The effect of spraying temperature on the corrosion and wear behavior of HVOF thermal sprayed WC-Co coatings

Document Type

Journal Article

Publication Title

Ceramics International


Elsevier Ltd


School of Engineering




Azizpour, M. J., & Tolouei-Rad, M. (2019). The effect of spraying temperature on the corrosion and wear behavior of HVOF thermal sprayed WC-Co coatings. Ceramics International, 45(11), 13934-13941. Available here


Cobalt matrix carbides are favorite cases of wear and corrosion-resistant coatings. Among thermal spray processes the high-velocity oxy-fuel (HVOF) spraying is a popular choice because of its unique properties. In this paper the effect of particles’ temperature on the porosity, corrosion as well as wear behavior of high-velocity oxy-fuel (HVOF) thermally sprayed WC-12Co coating has been studied. The temperature of particles was measured using a Spray-Watch diagnostic system. Also the scanning electron microscopy (SEM), image analysis, and X-ray diffraction (XRD) were used for examining the powder and the coating. The corrosion potential and corrosion current density was evaluated using potentio-dynamic polarization test. Results show that the porosity is affected by thermal flow on the coating surface. Besides, a higher particle temperature resulted in achieving more amorphous phases and eventually the higher corrosion resistance. Sample A was coated with an impact temperature of 2012.4 °C. Although the porosity was higher than other sprayed samples (1.7%), the higher content of amorphous phase led to recording a higher corrosion resistance (64.3E-6A). Sample B was coated with an impact temperature of 1880 °C for which the Jcorr was 67.2E-6 A. Sample C was sprayed with a low impact temperature of 1702 °C for which a surface porosity of 1% and the low corrosion resistance of 79.5E-6A were recorded. Based on the experiments it was concluded that for the WC-12Co coating the corrosion resistant phases have the dominant influences on the corrosion resistance.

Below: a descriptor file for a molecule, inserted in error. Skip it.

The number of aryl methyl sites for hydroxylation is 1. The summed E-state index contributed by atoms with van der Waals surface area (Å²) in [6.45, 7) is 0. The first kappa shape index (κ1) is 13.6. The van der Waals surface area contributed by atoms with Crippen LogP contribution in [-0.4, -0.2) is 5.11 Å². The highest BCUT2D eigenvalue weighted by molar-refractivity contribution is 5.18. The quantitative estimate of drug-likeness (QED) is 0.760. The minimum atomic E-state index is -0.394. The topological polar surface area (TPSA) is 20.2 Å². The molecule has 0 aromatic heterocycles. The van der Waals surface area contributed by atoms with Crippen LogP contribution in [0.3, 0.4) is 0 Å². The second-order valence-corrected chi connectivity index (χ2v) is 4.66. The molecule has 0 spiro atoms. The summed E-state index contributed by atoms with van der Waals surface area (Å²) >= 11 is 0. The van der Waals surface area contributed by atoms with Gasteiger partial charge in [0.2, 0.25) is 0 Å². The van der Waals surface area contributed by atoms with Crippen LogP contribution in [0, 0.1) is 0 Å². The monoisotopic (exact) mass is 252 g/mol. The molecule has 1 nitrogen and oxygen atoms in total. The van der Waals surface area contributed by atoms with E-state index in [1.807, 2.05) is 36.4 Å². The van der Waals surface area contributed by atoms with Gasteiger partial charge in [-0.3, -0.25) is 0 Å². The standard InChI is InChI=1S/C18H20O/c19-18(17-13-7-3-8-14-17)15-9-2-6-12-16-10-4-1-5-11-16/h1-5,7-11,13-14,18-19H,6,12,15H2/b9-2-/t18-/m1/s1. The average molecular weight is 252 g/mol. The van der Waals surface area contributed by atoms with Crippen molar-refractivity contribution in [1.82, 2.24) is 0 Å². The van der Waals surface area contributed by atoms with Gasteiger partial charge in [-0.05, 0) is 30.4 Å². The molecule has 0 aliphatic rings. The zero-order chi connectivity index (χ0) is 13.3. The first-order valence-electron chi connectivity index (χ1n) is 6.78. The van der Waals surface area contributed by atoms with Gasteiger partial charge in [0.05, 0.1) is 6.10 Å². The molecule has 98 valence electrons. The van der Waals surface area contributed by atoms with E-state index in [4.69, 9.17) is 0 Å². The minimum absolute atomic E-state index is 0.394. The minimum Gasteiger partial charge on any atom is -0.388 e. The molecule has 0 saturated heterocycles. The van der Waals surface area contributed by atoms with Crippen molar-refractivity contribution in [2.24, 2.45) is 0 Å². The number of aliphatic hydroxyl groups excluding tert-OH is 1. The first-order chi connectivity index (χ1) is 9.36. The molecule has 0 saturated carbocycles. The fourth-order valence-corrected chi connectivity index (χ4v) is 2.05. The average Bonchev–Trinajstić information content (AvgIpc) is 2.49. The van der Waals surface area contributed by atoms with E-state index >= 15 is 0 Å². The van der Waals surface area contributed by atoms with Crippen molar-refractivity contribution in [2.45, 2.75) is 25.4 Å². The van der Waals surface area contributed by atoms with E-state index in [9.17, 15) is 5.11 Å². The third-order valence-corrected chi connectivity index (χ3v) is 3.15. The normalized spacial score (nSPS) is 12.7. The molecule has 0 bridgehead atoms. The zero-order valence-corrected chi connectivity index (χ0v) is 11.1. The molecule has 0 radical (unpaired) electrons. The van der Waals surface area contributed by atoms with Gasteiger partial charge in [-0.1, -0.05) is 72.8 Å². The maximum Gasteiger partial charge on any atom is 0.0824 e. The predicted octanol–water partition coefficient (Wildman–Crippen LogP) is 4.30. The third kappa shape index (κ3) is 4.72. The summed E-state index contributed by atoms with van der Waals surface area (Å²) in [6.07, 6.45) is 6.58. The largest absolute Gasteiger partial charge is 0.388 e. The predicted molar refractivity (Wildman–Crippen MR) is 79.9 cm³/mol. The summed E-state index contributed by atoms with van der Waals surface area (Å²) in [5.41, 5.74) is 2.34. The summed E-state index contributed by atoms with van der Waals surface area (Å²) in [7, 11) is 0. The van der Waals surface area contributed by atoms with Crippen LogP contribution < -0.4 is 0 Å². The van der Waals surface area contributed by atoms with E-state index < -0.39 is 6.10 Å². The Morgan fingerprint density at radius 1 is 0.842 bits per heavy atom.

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Research Themes

Natural and Built Environments

Priority Areas

Engineering, technology and nanotechnology